Using critical discourse analysis as a methodology for analysis (Fairclough, 2003), and drawing on representative examples from citizenship education textbooks designed for use with lower secondary students, this chapter seeks to examine how knowledge about global and development issues is constructed, and how the developing world is made intelligible to young people in an Irish context. At the heart of the analysis is an examination of the kinds of development intervention and activism that are made possible, or indeed precluded, by the images and discourses they make available (Doty, 1993). Focusing on how development and global issues are represented, and in particular on how specific development “problems” and “solutions” are constructed, I argue that dominant curricular constructions of development and global issues offer limited scope for understanding the complexity of global injustices or informing the practice of solidarity with inhabitants of the majority world, thereby acting as a barrier to, as opposed to an enabler of, social transformation.

The chapter is organized as follows: Firstly, I provide a brief overview of recent scholarship on the evolution of global citizenship education. This is followed by an account of the methodological, conceptual and theoretical frameworks guiding the study. I then examine dominant representations of development and “the global” as they are articulated in citizenship education texts designed for use in Irish (lower) secondary schools, and present evidence which questions the emancipatory aims and potential of state-sanctioned versions of global citizenship education. Contrary to an ambitious agenda wherein citizenship education is increasingly recognized as having a key role to play in building a deeper understanding of the causes and complexities of poverty and underdevelopment (Irish Aid, 2007), the analysis identifies a number of interrelated discursive representations of development which work collectively against the likelihood of state-sanctioned versions of citizenship education from realizing this ambitious goal. I argue that the sanitized version of global citizenship within textbooks is unlikely to foster the kinds of social action necessary for a substantively more equitable relationship between the First and Third Worlds to be forged. I conclude with a consideration of those pedagogical spaces that are opened up through the absences and contradictions identified within the analysis for the production of critically reflexive global citizens and stresses the need for a far more critical interrogation of development and the development industry itself as a significant lens through which to “read” the word.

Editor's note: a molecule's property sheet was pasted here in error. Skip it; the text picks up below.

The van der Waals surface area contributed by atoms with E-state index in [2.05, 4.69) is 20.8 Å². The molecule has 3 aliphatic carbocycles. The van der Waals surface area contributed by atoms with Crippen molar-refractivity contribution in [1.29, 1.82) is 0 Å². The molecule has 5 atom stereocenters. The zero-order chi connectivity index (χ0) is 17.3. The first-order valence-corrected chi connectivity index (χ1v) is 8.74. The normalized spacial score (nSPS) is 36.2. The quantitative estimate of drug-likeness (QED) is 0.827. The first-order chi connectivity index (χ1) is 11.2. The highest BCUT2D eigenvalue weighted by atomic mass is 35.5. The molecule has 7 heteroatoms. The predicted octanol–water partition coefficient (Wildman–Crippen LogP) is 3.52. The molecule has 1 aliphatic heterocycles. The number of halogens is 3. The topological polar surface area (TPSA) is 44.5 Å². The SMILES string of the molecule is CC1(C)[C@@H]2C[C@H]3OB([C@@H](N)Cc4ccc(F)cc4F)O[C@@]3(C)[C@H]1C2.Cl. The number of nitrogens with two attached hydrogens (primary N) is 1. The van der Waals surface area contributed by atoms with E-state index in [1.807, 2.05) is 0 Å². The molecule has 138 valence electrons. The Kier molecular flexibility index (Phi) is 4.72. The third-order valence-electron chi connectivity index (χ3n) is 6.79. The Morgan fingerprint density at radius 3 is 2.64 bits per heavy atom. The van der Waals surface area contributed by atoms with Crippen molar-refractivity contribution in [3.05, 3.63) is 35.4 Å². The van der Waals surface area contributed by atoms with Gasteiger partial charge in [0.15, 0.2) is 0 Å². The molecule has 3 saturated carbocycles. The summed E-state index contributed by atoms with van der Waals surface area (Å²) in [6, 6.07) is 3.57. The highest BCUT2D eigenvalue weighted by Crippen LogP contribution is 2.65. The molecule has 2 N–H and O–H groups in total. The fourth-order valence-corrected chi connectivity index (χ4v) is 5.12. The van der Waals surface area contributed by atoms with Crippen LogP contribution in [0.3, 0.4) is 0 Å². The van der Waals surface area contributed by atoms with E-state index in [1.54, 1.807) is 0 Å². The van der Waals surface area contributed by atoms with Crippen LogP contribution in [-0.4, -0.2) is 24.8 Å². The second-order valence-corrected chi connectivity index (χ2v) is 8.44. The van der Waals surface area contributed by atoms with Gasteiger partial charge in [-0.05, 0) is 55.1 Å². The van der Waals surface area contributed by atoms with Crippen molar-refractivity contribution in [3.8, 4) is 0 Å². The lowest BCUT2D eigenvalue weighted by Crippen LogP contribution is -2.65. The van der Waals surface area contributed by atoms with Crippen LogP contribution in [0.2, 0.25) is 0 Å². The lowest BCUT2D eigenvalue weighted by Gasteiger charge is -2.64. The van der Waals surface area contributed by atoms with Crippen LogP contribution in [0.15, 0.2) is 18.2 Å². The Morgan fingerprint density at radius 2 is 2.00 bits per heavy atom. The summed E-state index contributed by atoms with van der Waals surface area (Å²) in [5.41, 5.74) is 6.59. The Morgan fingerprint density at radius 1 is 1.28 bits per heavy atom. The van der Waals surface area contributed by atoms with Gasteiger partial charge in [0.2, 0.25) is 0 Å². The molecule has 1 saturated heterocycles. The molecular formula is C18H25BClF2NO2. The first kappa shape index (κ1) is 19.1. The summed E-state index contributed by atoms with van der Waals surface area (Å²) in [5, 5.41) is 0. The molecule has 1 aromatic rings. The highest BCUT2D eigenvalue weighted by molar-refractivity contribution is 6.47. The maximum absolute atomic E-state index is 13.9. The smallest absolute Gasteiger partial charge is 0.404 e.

Complete Chapter List

Search this Book:
Reset